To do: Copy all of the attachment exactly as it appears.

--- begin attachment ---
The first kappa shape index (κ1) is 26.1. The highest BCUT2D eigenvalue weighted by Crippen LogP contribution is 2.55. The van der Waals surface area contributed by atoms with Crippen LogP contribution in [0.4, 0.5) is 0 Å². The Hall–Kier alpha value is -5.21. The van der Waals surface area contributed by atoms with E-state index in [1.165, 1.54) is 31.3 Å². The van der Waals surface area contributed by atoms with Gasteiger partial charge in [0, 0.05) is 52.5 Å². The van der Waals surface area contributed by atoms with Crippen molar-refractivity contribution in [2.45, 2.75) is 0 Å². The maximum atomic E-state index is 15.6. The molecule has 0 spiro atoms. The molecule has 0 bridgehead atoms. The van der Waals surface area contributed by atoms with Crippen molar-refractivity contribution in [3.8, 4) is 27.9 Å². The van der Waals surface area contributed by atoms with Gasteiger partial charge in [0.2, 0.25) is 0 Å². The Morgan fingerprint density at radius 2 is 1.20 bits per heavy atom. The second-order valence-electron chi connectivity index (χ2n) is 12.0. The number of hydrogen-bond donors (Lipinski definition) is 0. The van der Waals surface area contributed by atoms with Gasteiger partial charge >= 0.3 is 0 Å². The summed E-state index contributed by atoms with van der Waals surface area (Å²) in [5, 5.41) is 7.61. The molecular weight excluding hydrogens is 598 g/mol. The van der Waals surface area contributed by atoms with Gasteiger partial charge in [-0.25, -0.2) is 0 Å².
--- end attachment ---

The first kappa shape index (κ1) is 26.1. The highest BCUT2D eigenvalue weighted by Crippen LogP contribution is 2.55. The van der Waals surface area contributed by atoms with Crippen LogP contribution in [0.4, 0.5) is 0 Å². The Hall–Kier alpha value is -5.21. The van der Waals surface area contributed by atoms with E-state index in [1.165, 1.54) is 31.3 Å². The van der Waals surface area contributed by atoms with Gasteiger partial charge in [0, 0.05) is 52.5 Å². The van der Waals surface area contributed by atoms with Crippen molar-refractivity contribution in [2.45, 2.75) is 0 Å². The maximum atomic E-state index is 15.6. The molecule has 0 spiro atoms. The molecule has 0 bridgehead atoms. The van der Waals surface area contributed by atoms with Crippen molar-refractivity contribution in [3.8, 4) is 27.9 Å². The van der Waals surface area contributed by atoms with Gasteiger partial charge in [0.2, 0.25) is 0 Å². The Morgan fingerprint density at radius 2 is 1.20 bits per heavy atom. The second-order valence-electron chi connectivity index (χ2n) is 12.0. The number of hydrogen-bond donors (Lipinski definition) is 0. The van der Waals surface area contributed by atoms with Gasteiger partial charge >= 0.3 is 0 Å². The summed E-state index contributed by atoms with van der Waals surface area (Å²) in [5, 5.41) is 7.61. The molecular weight excluding hydrogens is 598 g/mol. The van der Waals surface area contributed by atoms with Gasteiger partial charge in [-0.25, -0.2) is 0 Å².